University of Jos Institutional Repository >
Medical Sciences >
Paediatrics >

Please use this identifier to cite or link to this item: http://hdl.handle.net/123456789/536

Title: Pattern of Adverse Drug Reaction in HIV-infected Children on Anti-retroviral Therapy in Jos, Nigeria
Authors: Ejeliogu, Emeka .U
Ebonyi, Augustine .O
Okpe, Sylvanus .E
Yiltok, Esther .S
Ige, Olukemi .O
Ochoga, Martha .O
Dady, Christy
Ogwuche, Lucy
Agbaji, Oche .O
Okonkwo, Prosper
Oguche, Stephen
Keywords: Clinical,
Issue Date: 20-Jul-2014
Publisher: Open Science Journal of Clinical Medicine
Series/Report no.: Vol.2;No.4;Pp 89-93
Abstract: Background: With the recommendation of highly active anti-retroviral therapy (HAART) as the standard of care for children infected with HIV, their quality of life has improved dramatically. However anti-retroviral (ARV) drugs used in HAART regimens are often associated with adverse drug reactions (ADRs), some of which may be life-threatening. This study aimed to determine the frequency and pattern of adverse drug reactions to ARVs in children in a large treatment centre in Nigeria. Methods: HIV-infected children initiated on ART between April 2008 and March 2013 at AIDS Prevention Initiative in Nigeria (APIN)-supported HIV clinic of Jos University Teaching Hospital, Jos, Nigeria were included in the study. Each child was followed up for a period of 12 months. A thorough symptom checklist, physical examination, and laboratory evaluation were done at baseline. We reviewed them on each scheduled monthly visit and on any event-triggered visit and assessed for adverse drug reactions. Routine laboratory evaluations were repeated at 3 months, 6 months, and 12 months after initiation of ART in accordance with monitoring guidelines. Results: Three hundred and eighty-two patients were initiated on first line ART within the stated period. One hundred and ninety-eight ADRs were observed in 139 (36.4%) patients after 12 months on ART. The commonest clinical ADRs observed were pallor (41.4%), skin rash (19.7%), vomiting (7.1%), diarrhoea (3.5%), and sleep disturbance (3.0%) while the commonest laboratory ADRs were severe anaemia (16.7%), elevated alanine transaminase (10.1%), thrombocytopenia (3.0%), and neutropenia (1.5%). About 45% of the ADRs were observed in the first 3 months of initiation of ART and about 75% in the first 6 months. Conclusion: ADRs were common in HIV-infected children that were initiated on ART in this study. Regular clinical and laboratory monitoring is necessary so that HIV-infected children on ART with ADRs can be identified early and managed appropriately in order to improve their overall treatment outcome.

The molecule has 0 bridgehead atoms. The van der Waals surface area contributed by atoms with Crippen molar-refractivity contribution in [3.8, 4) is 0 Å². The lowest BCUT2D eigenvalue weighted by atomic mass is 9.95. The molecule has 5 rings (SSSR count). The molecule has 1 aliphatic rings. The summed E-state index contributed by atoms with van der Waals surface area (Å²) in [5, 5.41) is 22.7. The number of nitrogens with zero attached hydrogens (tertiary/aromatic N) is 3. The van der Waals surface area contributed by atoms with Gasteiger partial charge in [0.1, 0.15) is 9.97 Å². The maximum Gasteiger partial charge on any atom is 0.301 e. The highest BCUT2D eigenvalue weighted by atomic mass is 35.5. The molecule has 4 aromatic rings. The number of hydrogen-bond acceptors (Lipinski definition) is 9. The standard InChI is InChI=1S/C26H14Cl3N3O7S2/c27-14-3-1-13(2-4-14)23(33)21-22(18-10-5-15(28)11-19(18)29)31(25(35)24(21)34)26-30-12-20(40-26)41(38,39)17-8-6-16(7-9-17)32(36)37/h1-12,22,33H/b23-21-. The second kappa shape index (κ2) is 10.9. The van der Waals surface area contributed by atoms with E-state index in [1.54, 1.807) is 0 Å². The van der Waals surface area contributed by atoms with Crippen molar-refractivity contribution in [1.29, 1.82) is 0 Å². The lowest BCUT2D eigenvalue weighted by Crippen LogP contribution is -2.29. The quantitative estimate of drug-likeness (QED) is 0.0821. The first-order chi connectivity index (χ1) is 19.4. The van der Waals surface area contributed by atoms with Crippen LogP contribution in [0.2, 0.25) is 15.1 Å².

URI: http://hdl.handle.net/123456789/536
Appears in Collections:Paediatrics

Files in This Item:

File Description SizeFormat
7170151.pdf175.63 kBAdobe PDFView/Open
View Statistics

Items in DSpace are protected by copyright, with all rights reserved, unless otherwise indicated.


Valid XHTML 1.0! DSpace Software Copyright © 2002-2010  Duraspace - Feedback